It’s safe to say that New York Attorney General Eric Schneiderman is not spared from the endless woes of slow internet despite high prices and idyllic promises. He’s inviting New Yorkers to stick it to the man — “the man,” in this case, being shady internet providers — by testing their internet speeds. And if this test yields the right evidence, other states are bound to reproduce it.
“New Yorkers should get the internet speeds they pay for,” Schneiderman said on Monday.
And he’s right. It’s a nationwide crisis: You pay for a greyhound and you get a chihuahua in return. You pay for high-speed internet and you get…well, not glorified dial-up, exactly, but good luck streaming Netflix and checking your email at the same time. This is to say nothing of flaky internet that drops your signal.
In New York state, the cost of internet is particularly high compared to major cities in the rest of the world: “Internet users in New York can be charged up to 10 times more for the same high-speed internet as residents of Hong Kong, Paris, and Tokyo.”
Schneiderman’s been on this bandwagon for a few months, now. It’s good to see a politician following up on old promises and standing up for the common man — even if those promises are limited to internet speeds.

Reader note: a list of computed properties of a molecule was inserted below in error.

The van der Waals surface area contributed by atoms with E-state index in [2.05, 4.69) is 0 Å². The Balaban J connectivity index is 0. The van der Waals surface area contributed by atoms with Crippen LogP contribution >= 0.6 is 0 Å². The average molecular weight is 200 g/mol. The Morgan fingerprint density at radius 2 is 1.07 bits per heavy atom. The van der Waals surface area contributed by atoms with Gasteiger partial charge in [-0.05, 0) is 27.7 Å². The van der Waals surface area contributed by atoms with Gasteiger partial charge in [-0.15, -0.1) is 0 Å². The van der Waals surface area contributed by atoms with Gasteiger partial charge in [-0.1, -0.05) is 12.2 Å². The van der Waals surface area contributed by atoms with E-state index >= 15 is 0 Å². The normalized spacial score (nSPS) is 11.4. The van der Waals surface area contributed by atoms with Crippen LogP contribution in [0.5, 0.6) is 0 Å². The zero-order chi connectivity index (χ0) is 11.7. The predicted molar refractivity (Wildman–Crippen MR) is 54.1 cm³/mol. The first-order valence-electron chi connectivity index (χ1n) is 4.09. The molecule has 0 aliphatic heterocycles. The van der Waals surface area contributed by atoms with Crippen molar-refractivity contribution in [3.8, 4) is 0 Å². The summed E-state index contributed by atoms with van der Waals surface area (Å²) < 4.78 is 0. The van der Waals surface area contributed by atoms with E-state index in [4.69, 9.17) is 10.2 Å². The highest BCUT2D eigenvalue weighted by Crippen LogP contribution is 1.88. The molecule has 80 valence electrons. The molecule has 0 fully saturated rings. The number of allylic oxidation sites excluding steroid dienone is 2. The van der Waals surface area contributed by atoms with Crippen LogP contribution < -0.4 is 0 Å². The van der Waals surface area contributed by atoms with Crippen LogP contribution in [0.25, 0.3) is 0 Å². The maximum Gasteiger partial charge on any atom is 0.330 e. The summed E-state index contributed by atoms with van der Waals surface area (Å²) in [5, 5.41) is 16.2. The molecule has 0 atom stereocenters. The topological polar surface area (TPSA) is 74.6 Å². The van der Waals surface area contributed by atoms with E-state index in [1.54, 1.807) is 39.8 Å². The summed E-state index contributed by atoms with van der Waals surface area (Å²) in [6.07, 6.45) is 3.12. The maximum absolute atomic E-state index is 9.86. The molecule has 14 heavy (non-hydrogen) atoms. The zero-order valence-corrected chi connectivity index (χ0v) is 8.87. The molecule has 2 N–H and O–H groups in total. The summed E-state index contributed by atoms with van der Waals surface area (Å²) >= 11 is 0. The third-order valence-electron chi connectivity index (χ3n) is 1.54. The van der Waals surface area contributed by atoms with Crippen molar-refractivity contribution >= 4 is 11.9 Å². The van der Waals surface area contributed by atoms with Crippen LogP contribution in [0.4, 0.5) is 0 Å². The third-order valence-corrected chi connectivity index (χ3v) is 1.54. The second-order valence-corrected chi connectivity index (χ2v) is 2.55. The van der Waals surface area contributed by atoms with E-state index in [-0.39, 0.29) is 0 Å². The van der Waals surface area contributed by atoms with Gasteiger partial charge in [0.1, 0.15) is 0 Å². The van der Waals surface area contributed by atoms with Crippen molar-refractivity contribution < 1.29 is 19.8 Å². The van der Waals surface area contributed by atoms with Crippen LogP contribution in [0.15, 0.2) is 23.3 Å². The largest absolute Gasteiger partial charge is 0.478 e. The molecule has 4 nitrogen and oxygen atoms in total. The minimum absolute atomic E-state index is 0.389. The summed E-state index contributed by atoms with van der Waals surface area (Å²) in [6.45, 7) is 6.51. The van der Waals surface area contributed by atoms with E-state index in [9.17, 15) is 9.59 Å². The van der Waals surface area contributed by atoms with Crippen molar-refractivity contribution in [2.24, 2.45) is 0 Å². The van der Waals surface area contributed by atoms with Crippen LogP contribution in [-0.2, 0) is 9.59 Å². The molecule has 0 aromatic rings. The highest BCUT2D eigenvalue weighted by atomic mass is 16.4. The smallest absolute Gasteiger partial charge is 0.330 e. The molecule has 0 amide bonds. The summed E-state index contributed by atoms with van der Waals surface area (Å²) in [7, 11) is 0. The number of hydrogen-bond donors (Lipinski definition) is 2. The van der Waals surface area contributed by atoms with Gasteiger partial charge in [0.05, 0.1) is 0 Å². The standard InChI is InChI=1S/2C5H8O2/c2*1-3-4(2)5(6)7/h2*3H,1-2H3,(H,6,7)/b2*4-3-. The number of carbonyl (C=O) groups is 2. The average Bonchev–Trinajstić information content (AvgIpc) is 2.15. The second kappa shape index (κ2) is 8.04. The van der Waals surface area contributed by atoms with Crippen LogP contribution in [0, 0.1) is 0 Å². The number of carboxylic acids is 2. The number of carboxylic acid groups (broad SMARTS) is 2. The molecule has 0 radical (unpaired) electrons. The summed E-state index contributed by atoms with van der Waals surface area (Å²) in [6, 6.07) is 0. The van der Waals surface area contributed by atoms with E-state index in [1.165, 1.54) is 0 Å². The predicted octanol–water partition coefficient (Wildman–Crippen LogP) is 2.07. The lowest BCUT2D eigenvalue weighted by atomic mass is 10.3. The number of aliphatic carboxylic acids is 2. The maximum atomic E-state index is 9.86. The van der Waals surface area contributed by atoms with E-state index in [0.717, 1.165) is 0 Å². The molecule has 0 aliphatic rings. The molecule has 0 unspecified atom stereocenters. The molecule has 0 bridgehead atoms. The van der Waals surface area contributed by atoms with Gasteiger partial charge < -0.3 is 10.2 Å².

If you live in New York, Schneiderman invites you to run the test at InternetHealthTest.org. It takes just a few short minutes and will output the actual quality of your connection. After the test, grab a screenshot of the results and submit it to the Attorney General’s office. (For full instructions, look here).
With enough data, Schneiderman and his righteous, vindictive team will prove what many of us have known all along: We’re all getting screwed by our ISPs.
“Too many of us may be paying for one thing, and getting another,” Schneiderman said Monday.
Now, after you take the test, but before you take to the streets (or Twitter) in protest, remember that slow internet speeds can be a result of more than just money-grubbing ISPs. Many other factors can impact your internet’s performance, such as the quality of your modem, cables, or wireless router.
And if this trial goes well, more states are apt to follow suit. I’m in favor of that trend, as up here in Vermont my test resulted in an average speed of 15.9 Mbps. Comcast’s promise, our pact? 150 Mbps. There’s no way that bad cable lines and modems can explain a ten-fold difference.